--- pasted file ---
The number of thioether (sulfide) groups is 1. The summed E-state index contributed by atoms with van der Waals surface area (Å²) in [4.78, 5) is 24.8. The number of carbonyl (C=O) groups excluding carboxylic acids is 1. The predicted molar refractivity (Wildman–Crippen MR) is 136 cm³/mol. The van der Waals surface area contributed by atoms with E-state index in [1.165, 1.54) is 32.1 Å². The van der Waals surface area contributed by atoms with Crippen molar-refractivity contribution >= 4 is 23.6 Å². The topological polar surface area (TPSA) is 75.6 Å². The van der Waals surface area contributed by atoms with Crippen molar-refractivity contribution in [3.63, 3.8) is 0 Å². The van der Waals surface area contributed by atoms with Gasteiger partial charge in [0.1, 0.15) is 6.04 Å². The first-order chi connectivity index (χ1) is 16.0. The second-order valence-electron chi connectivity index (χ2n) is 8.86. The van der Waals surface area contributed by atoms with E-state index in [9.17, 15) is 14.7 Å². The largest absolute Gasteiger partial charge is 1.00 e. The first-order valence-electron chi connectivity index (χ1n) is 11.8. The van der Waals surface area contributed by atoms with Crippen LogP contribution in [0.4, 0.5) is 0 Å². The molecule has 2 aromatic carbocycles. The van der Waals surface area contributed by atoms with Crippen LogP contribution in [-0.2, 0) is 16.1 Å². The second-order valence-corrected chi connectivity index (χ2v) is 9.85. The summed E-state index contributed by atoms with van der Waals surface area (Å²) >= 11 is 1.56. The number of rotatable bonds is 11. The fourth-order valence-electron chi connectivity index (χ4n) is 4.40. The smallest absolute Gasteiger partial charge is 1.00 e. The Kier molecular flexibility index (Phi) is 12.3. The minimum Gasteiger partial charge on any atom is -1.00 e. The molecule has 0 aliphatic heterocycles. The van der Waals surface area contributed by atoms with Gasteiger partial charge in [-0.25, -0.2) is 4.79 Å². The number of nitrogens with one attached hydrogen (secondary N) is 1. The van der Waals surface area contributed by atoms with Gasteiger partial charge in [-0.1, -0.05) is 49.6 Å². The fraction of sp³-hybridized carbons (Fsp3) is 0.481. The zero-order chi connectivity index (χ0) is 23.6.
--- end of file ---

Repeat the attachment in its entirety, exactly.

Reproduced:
The number of thioether (sulfide) groups is 1. The summed E-state index contributed by atoms with van der Waals surface area (Å²) in [4.78, 5) is 24.8. The number of carbonyl (C=O) groups excluding carboxylic acids is 1. The predicted molar refractivity (Wildman–Crippen MR) is 136 cm³/mol. The van der Waals surface area contributed by atoms with E-state index in [1.165, 1.54) is 32.1 Å². The van der Waals surface area contributed by atoms with Crippen molar-refractivity contribution >= 4 is 23.6 Å². The topological polar surface area (TPSA) is 75.6 Å². The van der Waals surface area contributed by atoms with Crippen molar-refractivity contribution in [3.63, 3.8) is 0 Å². The van der Waals surface area contributed by atoms with Gasteiger partial charge in [0.1, 0.15) is 6.04 Å². The first-order chi connectivity index (χ1) is 16.0. The second-order valence-electron chi connectivity index (χ2n) is 8.86. The van der Waals surface area contributed by atoms with E-state index in [9.17, 15) is 14.7 Å². The largest absolute Gasteiger partial charge is 1.00 e. The first-order valence-electron chi connectivity index (χ1n) is 11.8. The van der Waals surface area contributed by atoms with Crippen LogP contribution in [0.4, 0.5) is 0 Å². The molecule has 2 aromatic carbocycles. The van der Waals surface area contributed by atoms with Crippen LogP contribution in [-0.2, 0) is 16.1 Å². The second-order valence-corrected chi connectivity index (χ2v) is 9.85. The summed E-state index contributed by atoms with van der Waals surface area (Å²) >= 11 is 1.56. The number of rotatable bonds is 11. The fourth-order valence-electron chi connectivity index (χ4n) is 4.40. The smallest absolute Gasteiger partial charge is 1.00 e. The Kier molecular flexibility index (Phi) is 12.3. The minimum Gasteiger partial charge on any atom is -1.00 e. The molecule has 0 aliphatic heterocycles. The van der Waals surface area contributed by atoms with Gasteiger partial charge in [-0.25, -0.2) is 4.79 Å². The number of nitrogens with one attached hydrogen (secondary N) is 1. The van der Waals surface area contributed by atoms with Gasteiger partial charge in [-0.1, -0.05) is 49.6 Å². The fraction of sp³-hybridized carbons (Fsp3) is 0.481. The zero-order chi connectivity index (χ0) is 23.6.